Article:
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Rhyme and Reason

Rhyme and reason


Why must a poem rhyme?

Rhyming is so inconvenient sometimes,

Calling for the twisting of language, like a weed,

Just to complete some aesthetic need,

Where used are strange words

And bad similes, like turds,

And where verses and lines end in

Odd places, before they’re fin–


Is rhyming even needed at all?

Or is it but a cover, a shawl,

Veiling desire to mention extraneous facts

Like the names of my two cats:

Goldie and Blackie; Or maybe it’s an

Excuse to showcase a poet’s diction,

Which is often complex, causing confusion

With sesquipedalian vocabulary and obscure allusion.


Is such a fixation with rhyme worth

the trouble, for a bit of auditory mirth?

Embrace instead those words shunned from lines

For their incompatibility with rhyming designs,

And abandon this arbitrary, restrictive form

Filled with red roses, off-color violets, and other such norms,

But that rejects the poor orange,

Because nothing rhymes with orange.



One of my favorite parts of riding the subway in NYC (OK, maybe my only favorite part – the subways are pretty dirty and smelly overall…) are the poems. On some of the subway cars, in the back corner, are short poems by what I presume to be famous New York poets. I really enjoy these poems, so I thought I’d dabble in a little poetry of my own:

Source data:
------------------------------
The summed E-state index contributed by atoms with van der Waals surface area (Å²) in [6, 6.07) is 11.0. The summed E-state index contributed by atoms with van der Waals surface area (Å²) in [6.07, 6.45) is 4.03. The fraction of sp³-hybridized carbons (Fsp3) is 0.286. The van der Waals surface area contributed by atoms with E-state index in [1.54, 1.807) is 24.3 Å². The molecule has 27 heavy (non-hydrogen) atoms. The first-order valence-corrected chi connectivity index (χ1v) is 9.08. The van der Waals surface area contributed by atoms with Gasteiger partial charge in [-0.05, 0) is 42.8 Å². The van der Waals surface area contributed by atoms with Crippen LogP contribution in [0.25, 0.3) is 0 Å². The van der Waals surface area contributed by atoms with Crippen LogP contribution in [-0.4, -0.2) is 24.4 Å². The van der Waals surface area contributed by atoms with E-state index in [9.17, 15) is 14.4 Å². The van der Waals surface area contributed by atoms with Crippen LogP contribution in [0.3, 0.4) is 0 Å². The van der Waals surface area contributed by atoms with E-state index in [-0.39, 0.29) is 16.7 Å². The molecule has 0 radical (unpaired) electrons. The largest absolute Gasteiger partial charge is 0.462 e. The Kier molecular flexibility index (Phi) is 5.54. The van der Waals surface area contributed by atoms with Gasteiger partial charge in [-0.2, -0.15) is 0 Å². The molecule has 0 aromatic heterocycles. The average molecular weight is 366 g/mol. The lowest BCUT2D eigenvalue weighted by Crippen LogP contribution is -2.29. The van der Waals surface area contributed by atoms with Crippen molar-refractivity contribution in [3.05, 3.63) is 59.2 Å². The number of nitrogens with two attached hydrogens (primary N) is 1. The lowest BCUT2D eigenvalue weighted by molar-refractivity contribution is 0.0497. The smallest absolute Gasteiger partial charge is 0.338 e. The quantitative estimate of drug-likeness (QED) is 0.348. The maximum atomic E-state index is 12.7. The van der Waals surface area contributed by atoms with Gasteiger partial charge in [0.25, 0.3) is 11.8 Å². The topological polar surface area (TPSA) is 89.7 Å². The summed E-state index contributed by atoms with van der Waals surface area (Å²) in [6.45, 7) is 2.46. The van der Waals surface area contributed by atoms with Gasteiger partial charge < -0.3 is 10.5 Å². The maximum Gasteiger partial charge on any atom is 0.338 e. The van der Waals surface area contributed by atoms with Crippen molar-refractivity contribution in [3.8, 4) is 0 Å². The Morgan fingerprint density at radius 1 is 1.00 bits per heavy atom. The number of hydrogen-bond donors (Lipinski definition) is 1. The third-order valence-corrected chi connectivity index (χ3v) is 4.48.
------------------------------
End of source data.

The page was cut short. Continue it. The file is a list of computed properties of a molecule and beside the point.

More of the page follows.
I mop the floors and clean the sinks

I brave the cold to beg for food

I patrol the streets to keep them safe

I see them, but do they see me?

They whisk by

Without a second glance


I serve them meals and hand them drinks

I haul the bricks and pave the streets

I haul black bags away in trucks

I see them, but do they see me?

In this city of millions

Of invisible people

Trust me, I’m a Doctor

The doctor’s white coats, shining white, conjure associations of health, cleanliness, and truth. But the coat, along with the sleek veneer of the hospital itself, is a mirage, obfuscating an unfortunate reality – that many times, a trip to the doctor’s office may do more harm than good.

Let’s start with the coats themselves. The loose white coats of doctors are sanctuaries for bacteria. Even worse, because these coats receive so much exposure to the various chemicals floating around a hospital, those bacteria are heavily resistant to drugs. But as symbolic as it would be for doctors to ditch the whites, the issues with the institution of medicine are not simply one layer deep; they stretch both through medical history and across medical disciplines

Medicine has long been an inexact science, riddled with remedies that were not simply ineffective, but actually deleterious. We can skip over the misguided therapies of the pre-industrial age, when leeching, bleeding, and shock therapy were fixtures on the therapeutic scene. But even in relatively modern times, there are several instances of frightening medical practices.

In 1935, Portuguese neurologist Antonio Egas Moniz performed the first ever lobotomy, sparking a decades-long trend during which the practice served as a popular “cure” for mental illness. But evidence against the procedure was mounting; Moniz won the Nobel Prize in medicine 1949, but in 1950, lobotomy was outlawed in the Soviet Union. Unfortunately, in other countries, including the U.S. where over 40,000 lobotomies were performed, the practice persisted for years longer.